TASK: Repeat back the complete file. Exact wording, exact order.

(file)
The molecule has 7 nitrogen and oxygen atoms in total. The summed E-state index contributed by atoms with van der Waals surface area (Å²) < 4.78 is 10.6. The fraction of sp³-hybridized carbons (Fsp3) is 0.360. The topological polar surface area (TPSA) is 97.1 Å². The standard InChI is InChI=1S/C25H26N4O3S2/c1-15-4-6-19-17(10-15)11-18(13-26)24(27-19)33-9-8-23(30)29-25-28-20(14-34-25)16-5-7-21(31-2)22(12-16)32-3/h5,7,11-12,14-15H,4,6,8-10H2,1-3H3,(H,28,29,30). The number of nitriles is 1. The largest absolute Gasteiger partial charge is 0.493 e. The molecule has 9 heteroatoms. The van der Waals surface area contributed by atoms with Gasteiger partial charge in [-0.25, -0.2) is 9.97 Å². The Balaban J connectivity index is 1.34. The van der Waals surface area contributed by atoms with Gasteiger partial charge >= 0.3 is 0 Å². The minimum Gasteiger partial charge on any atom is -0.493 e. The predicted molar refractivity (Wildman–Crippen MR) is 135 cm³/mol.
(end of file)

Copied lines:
The molecule has 7 nitrogen and oxygen atoms in total. The summed E-state index contributed by atoms with van der Waals surface area (Å²) < 4.78 is 10.6. The fraction of sp³-hybridized carbons (Fsp3) is 0.360. The topological polar surface area (TPSA) is 97.1 Å². The standard InChI is InChI=1S/C25H26N4O3S2/c1-15-4-6-19-17(10-15)11-18(13-26)24(27-19)33-9-8-23(30)29-25-28-20(14-34-25)16-5-7-21(31-2)22(12-16)32-3/h5,7,11-12,14-15H,4,6,8-10H2,1-3H3,(H,28,29,30). The number of nitriles is 1. The largest absolute Gasteiger partial charge is 0.493 e. The molecule has 9 heteroatoms. The van der Waals surface area contributed by atoms with Gasteiger partial charge in [-0.25, -0.2) is 9.97 Å². The Balaban J connectivity index is 1.34. The van der Waals surface area contributed by atoms with Gasteiger partial charge >= 0.3 is 0 Å². The minimum Gasteiger partial charge on any atom is -0.493 e. The predicted molar refractivity (Wildman–Crippen MR) is 135 cm³/mol.